Even though these space transportation techniques seem feasible, it is just so unlikely that we'll do any of it given the current political climate. Even a mission to a near-Earth asteroid seems unlikely. Is the argument that manned space fight is a waste of money really valid? Even if the direct return on investment is low or negative (however it's measured), maybe just the entertainment and inspiration value would be enough of a return? The moon landings were certainly very inspirational. I can't imagine spending the same amount of money on anything else and achieving the same or better effect.

Is it really a space suit (1)

BenSchuarmer (922752) | about 10 months ago | (#45132319)

if you're not in space?

Re:Is it really a space suit (2)

wjcofkc (964165) | about 10 months ago | (#45132481)

That's not a bad point. It really would make sense to have classifications such as: space class suite, Luna class suite, Mars class suite, etc... After all, the needs are very different and unique to each environment.

Re:Is it really a space suit (0)

Anonymous Coward | about 10 months ago | (#45136335)

Er, excuse me but that's the second time I've seen that misspelling. There is no I in suit. A suit is something you wear, a suite is a set of things belonging together, in particular or a set of rooms designated for one person's or family's use or for a particular purpose.

If you're talking about hoses but you say houses I'm going to be confused.

Re:Is it really a space suit (0)

Anonymous Coward | about 10 months ago | (#45136655)

There is no I in E.

The third letter in suit is... :P

Re:Is it really a space suit (1)

Cyko_01 (1092499) | about 10 months ago | (#45135591)

is it really a swim suit if you are not swimming?

Summary (0)

DerekLyons (302214) | about 10 months ago | (#45132573)

tl;dr version - you have two amateur groups and one university group re-creating basic experiments first performed at least forty plus years ago in space suit simulators that don't appear to have any notable fidelity.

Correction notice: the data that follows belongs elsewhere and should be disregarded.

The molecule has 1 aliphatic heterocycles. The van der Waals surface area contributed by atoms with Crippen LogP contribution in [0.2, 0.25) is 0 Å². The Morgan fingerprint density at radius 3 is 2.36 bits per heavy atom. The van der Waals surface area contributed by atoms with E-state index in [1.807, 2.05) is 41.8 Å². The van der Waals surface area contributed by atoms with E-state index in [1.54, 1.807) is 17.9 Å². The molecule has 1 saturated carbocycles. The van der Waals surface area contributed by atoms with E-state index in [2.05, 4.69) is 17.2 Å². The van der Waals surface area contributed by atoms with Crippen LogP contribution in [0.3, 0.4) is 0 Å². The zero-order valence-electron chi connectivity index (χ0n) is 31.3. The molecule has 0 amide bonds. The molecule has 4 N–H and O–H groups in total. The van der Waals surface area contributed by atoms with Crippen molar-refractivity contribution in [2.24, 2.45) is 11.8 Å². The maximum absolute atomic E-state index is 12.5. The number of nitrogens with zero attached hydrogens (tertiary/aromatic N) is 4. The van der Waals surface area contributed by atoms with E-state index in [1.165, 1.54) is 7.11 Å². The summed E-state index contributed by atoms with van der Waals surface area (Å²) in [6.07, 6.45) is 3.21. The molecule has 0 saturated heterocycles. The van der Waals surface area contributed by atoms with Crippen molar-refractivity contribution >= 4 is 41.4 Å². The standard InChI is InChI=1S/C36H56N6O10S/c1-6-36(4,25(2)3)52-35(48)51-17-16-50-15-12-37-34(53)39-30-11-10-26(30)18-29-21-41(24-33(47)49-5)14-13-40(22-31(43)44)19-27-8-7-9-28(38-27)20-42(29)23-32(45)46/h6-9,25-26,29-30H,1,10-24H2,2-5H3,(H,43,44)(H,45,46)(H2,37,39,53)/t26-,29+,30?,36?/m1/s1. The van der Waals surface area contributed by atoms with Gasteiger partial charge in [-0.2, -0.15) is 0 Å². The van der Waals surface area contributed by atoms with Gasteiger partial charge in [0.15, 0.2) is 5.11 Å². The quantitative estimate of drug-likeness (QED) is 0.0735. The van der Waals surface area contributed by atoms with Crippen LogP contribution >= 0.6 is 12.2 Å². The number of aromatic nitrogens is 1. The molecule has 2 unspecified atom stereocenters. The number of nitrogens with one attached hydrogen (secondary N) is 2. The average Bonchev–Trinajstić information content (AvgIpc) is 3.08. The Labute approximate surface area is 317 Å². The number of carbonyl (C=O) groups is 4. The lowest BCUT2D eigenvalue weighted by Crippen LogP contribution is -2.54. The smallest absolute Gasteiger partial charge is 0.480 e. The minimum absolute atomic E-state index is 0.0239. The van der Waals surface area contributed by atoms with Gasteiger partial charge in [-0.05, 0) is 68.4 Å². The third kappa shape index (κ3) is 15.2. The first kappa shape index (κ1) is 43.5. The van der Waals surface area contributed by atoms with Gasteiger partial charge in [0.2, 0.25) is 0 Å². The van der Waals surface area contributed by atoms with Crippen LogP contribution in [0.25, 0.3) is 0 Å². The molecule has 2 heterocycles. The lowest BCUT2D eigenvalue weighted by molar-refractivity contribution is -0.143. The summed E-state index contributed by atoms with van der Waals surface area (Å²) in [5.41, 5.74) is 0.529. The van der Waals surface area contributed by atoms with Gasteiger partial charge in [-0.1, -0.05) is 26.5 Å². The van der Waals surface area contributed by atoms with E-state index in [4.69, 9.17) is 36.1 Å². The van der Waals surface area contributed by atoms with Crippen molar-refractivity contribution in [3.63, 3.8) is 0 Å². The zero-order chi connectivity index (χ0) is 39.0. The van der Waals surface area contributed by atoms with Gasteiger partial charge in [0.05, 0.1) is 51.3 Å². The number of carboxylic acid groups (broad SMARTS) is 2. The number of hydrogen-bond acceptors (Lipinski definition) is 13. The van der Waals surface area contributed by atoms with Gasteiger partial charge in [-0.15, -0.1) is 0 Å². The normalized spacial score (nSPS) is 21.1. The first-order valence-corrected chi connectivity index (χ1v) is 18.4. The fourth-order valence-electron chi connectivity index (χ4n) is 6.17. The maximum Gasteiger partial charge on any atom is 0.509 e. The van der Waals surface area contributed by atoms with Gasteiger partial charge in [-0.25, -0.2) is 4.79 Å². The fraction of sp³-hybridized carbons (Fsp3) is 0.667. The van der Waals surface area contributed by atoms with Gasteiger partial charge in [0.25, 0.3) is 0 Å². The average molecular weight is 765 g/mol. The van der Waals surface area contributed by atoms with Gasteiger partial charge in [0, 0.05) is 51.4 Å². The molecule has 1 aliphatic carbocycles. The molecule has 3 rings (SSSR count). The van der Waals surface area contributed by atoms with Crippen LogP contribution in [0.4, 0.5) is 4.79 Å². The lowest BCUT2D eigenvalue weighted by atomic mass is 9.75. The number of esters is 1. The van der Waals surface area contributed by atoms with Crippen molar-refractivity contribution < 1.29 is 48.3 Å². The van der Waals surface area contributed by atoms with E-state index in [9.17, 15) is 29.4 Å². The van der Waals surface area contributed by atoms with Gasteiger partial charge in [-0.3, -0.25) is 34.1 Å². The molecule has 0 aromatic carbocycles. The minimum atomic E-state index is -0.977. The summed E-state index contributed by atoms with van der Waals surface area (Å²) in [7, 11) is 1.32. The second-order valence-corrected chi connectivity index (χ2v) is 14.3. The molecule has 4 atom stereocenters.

I fail to see the point.

Re:Summary (2)

cusco (717999) | about 10 months ago | (#45132775)

Technology has now gotten good enough that amateur and university groups can do this type of work. You don't think that's cool? I do.

Re:Summary (1)

Teancum (67324) | about 10 months ago | (#45133275)

Amateur and university groups have been doing this in the past. One group that I do think is impressive is this effort by Copenhagen Suborbitals [youtube.com] , as they are motivated by real world constraints and the fact they are going to put this spacesuit around a person who actually will be in the vacuum of space.

While it is certainly a technology that needs to be developed in order to actually get into space, it is hardly the most important thing. If they were showing how to make spacesuits on the cheap (like the Copenhagen Suborbital example) or showing an alternative design that really pushes the concept of a spacesuit (like some of the "skin tight" examples [mit.edu] I've seen that are more like a diving wet suit as opposed to a military aviation flight suit) I'd be more impressed. There are some very real challenges for building space suits, but it is also a well developed and tested engineering regime. About a thousand people have been into space so far, which has given plenty of practical tests and mountains of data to compare against including some problems that happened in terms of the assumptions people made with those suits that simply is incorrect.

It is nice that some people are thinking about these issue, but I hardly think this group in the main parent article is going really be setting any sort of standards for suit design.

Re:Summary (1)

DerekLyons (302214) | about 10 months ago | (#45134605)

"Technology" has been good enough to dress up in space suit costumes for decades. It's only recently that amateur and university groups have arrived at the mistaken conclusion that doing so represents anything useful.

Re:Summary (1)

TWiTfan (2887093) | about 10 months ago | (#45132839)

Oh, naive one. The point is to maintain NASA's funding.

Re:Summary (0)

Anonymous Coward | about 10 months ago | (#45133061)